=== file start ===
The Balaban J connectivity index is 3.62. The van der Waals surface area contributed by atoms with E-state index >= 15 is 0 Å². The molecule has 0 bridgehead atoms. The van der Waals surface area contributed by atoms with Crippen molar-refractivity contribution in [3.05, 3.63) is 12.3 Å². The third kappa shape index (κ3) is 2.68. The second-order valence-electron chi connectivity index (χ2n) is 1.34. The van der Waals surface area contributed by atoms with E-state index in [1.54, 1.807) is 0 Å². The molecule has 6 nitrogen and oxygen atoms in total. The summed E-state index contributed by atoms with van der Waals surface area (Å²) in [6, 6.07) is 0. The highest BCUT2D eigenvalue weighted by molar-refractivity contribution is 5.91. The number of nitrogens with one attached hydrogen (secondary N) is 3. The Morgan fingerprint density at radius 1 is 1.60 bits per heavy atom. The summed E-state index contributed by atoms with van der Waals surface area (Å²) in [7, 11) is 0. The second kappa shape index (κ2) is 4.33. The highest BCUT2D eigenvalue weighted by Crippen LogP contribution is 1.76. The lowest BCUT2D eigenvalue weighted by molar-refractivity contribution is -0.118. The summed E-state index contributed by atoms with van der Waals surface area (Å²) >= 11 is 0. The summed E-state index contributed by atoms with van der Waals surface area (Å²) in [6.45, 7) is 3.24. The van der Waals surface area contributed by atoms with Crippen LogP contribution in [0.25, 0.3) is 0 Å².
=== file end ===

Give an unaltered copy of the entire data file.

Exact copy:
The Balaban J connectivity index is 3.62. The van der Waals surface area contributed by atoms with E-state index >= 15 is 0 Å². The molecule has 0 bridgehead atoms. The van der Waals surface area contributed by atoms with Crippen molar-refractivity contribution in [3.05, 3.63) is 12.3 Å². The third kappa shape index (κ3) is 2.68. The second-order valence-electron chi connectivity index (χ2n) is 1.34. The van der Waals surface area contributed by atoms with E-state index in [1.54, 1.807) is 0 Å². The molecule has 6 nitrogen and oxygen atoms in total. The summed E-state index contributed by atoms with van der Waals surface area (Å²) in [6, 6.07) is 0. The highest BCUT2D eigenvalue weighted by molar-refractivity contribution is 5.91. The number of nitrogens with one attached hydrogen (secondary N) is 3. The Morgan fingerprint density at radius 1 is 1.60 bits per heavy atom. The summed E-state index contributed by atoms with van der Waals surface area (Å²) in [7, 11) is 0. The second kappa shape index (κ2) is 4.33. The highest BCUT2D eigenvalue weighted by Crippen LogP contribution is 1.76. The lowest BCUT2D eigenvalue weighted by molar-refractivity contribution is -0.118. The summed E-state index contributed by atoms with van der Waals surface area (Å²) >= 11 is 0. The summed E-state index contributed by atoms with van der Waals surface area (Å²) in [6.45, 7) is 3.24. The van der Waals surface area contributed by atoms with Crippen LogP contribution in [0.25, 0.3) is 0 Å².